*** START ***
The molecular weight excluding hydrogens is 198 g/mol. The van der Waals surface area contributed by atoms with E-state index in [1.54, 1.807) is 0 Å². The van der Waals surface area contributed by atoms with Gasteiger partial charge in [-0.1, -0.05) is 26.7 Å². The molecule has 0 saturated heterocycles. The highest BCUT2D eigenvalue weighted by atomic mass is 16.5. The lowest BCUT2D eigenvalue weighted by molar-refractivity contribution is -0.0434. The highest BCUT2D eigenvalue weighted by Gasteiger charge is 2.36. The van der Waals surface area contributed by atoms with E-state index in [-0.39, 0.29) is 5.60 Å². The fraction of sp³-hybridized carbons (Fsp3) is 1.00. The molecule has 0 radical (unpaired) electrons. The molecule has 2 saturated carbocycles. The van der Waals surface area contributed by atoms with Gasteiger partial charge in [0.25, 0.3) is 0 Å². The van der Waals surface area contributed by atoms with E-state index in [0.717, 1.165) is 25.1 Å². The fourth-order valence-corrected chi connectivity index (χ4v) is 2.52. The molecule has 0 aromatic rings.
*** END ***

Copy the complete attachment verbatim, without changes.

The molecular weight excluding hydrogens is 198 g/mol. The van der Waals surface area contributed by atoms with E-state index in [1.54, 1.807) is 0 Å². The van der Waals surface area contributed by atoms with Gasteiger partial charge in [-0.1, -0.05) is 26.7 Å². The molecule has 0 saturated heterocycles. The highest BCUT2D eigenvalue weighted by atomic mass is 16.5. The lowest BCUT2D eigenvalue weighted by molar-refractivity contribution is -0.0434. The highest BCUT2D eigenvalue weighted by Gasteiger charge is 2.36. The van der Waals surface area contributed by atoms with E-state index in [-0.39, 0.29) is 5.60 Å². The fraction of sp³-hybridized carbons (Fsp3) is 1.00. The molecule has 0 radical (unpaired) electrons. The molecule has 2 saturated carbocycles. The van der Waals surface area contributed by atoms with Gasteiger partial charge in [0.25, 0.3) is 0 Å². The van der Waals surface area contributed by atoms with E-state index in [0.717, 1.165) is 25.1 Å². The fourth-order valence-corrected chi connectivity index (χ4v) is 2.52. The molecule has 0 aromatic rings.